The previous article touched on some basics of interfacing an I2S audio codec with the ESP32. This article will further outline the pinout and requirements of a typical audio application built around the ESP32, to be specific.
Types of audio codecs
In terms of interfacing, there are primarily 2 types of audio codecs:
- Codec that needs I2S master clock
- Codec that does not need I2S master clock
This difference is significant. Not all microcontrollers can generate the master clock (usually called MCLK). The master clock frequency must be an integral multiple of the I2S bit clock frequency. Also, the jitter must be extremely low for audio to be of high quality.
An example of an I2S audio device not requiring MCLK is MAX98357A, while an example of a codec requiring MCLK is SGTL5000.
In general, an application that uses no MCLK produces lower analog audio quality than a system that uses an MCLK. However, this may not be perceivable when you hear the audio.
Connecting an audio codec with ESP32
The ESP32 supports pin function multiplexing and flexible routing of "slow" digital peripheral signals through the GPIO matrix. This simply means that the ESP32 can output the I2S signals on any pin where digital IO function is supported.
However, this comes with an exception. The MCLK (I2S master clock) output can be put out through a CLK_OUT pin only. If you are designing a PCB for ESP32 audio application, this is something you may want to take care of.
Here is an example of how you may connect the AudioBit to ESP32. The MCLK must be connected to GPIO0, but the other pins may be connected elsewhere as suited for your application.
Connecting AudioBit, an audio codec, with ESP32 (for audio playback)
The Nano32 is a great board to start working with, because of its simplicity.
As you can see in the AudioBit pinout, a typical codec will have an I2S bus for audio data and I2C bus for control inputs such as setting I2S data format or configuring the mixing of sound tracks, audio volume... and a LOT of things. The SGTL5000 on board the AudioBit can do a whole lot in terms of audio processing!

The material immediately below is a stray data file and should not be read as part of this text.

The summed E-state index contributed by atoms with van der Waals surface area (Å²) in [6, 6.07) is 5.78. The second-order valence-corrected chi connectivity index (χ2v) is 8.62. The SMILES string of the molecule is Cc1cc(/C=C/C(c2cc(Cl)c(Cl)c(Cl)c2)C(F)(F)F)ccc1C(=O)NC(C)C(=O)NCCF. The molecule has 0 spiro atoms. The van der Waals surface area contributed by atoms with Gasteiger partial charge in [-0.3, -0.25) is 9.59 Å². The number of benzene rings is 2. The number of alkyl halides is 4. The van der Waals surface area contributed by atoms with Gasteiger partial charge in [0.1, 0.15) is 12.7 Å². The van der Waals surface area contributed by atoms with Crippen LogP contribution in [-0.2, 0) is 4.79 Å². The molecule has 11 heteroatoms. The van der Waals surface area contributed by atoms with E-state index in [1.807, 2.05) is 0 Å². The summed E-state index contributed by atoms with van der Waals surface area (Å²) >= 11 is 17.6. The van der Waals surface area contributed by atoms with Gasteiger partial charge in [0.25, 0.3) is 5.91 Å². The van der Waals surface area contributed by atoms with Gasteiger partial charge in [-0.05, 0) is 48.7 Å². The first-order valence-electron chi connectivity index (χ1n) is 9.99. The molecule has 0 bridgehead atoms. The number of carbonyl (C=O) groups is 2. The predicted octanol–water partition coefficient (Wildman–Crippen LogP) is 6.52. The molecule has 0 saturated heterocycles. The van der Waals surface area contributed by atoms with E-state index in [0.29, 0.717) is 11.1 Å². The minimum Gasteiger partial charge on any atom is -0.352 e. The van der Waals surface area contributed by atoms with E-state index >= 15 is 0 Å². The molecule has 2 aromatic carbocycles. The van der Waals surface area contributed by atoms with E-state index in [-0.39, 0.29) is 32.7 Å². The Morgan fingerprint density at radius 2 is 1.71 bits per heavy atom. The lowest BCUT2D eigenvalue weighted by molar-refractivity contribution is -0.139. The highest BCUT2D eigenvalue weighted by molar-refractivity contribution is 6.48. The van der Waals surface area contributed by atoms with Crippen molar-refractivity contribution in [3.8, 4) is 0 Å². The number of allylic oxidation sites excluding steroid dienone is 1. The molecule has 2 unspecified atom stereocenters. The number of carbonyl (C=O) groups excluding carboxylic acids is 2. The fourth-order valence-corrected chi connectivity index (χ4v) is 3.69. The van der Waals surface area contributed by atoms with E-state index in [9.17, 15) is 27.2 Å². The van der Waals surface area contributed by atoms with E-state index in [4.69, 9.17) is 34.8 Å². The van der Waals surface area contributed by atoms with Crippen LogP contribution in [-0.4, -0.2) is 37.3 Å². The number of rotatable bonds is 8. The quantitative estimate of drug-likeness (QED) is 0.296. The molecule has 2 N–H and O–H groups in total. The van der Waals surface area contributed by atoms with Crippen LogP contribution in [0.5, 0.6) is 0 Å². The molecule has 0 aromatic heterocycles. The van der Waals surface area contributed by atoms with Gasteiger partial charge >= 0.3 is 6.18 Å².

Talking to the codec
Control over I2C
The I2C SDA and SCL lines are used for configuration of audio codec. The I2C interface is mandatory and you MUST configure the codec on power-up. Otherwise it will fail to work, because all of the I2S functions are disabled by default on power-up.
Note that setting the initial state of the codec can be frustrating and difficult. We have set up the SGTL5000 for basic audio playback using ESP32.
Audio data over I2S
The I2S interface uses
- MCLK - for master clock. This clock makes the audio codec core (digital parts) work.
- LRCLK - Also called the WS (or word select) defines which channel the audio data must be put out on.
- BCLK - Also called CLK, SCK or BCK. It is the bit clock.
- DOUT, DIN - The data output and input pins respectively.
The subtle design mistakes
What could go wrong when interacing an audio codec with the ESP32? A lot of things! Here are some common mistakes to watch out for:
- For some codecs, MCLK and all I2S signals must have the same phase (all I2S bus signal must rise and fall with the rise and fall of the MCLK).
If you are using the ESP32, you can cause delays in signals by routing them throught the GPIO matrix... which changes the phase with respect to MCLK. This will result in some terrible audio. And sometimes you may get lucky.
- The range of MCLK is limited. You cannot just send 40MHz down that pin and expect the codec to work!
- If you are not playing or recording audio, mute/power down the codec. The BCK line can pick up noise and clock in some garbage which comes straight out the headphones. Ugly! Route I2S lines away from MCLK.
- Initialize MCLK first, I2S second and I2C last. This is because many codecs will be non-responsive to I2C commands without MCLK.
Still stuck? We can always provide consulting help with audio systems design based on the ESP32 or ESP8266.
An interesting fact
The ESP8266 from Espressif Systems also integrates a very similar I2S peripheral that ESP32 has. The ESP8266 I2S is backed by powerful linked list DMA engine and can play or record 96 kHz audio with no issues at all. We have tried playing WAV files off a FAT32 formatted SD card (connected to HSPI) and it has performed quite well!
In addition, the ESP8266 contains a separate clock source just for I2S and can output a reliable clock stream from its CLK_OUT pin to support codecs like this.
A $10 web radio really is possible!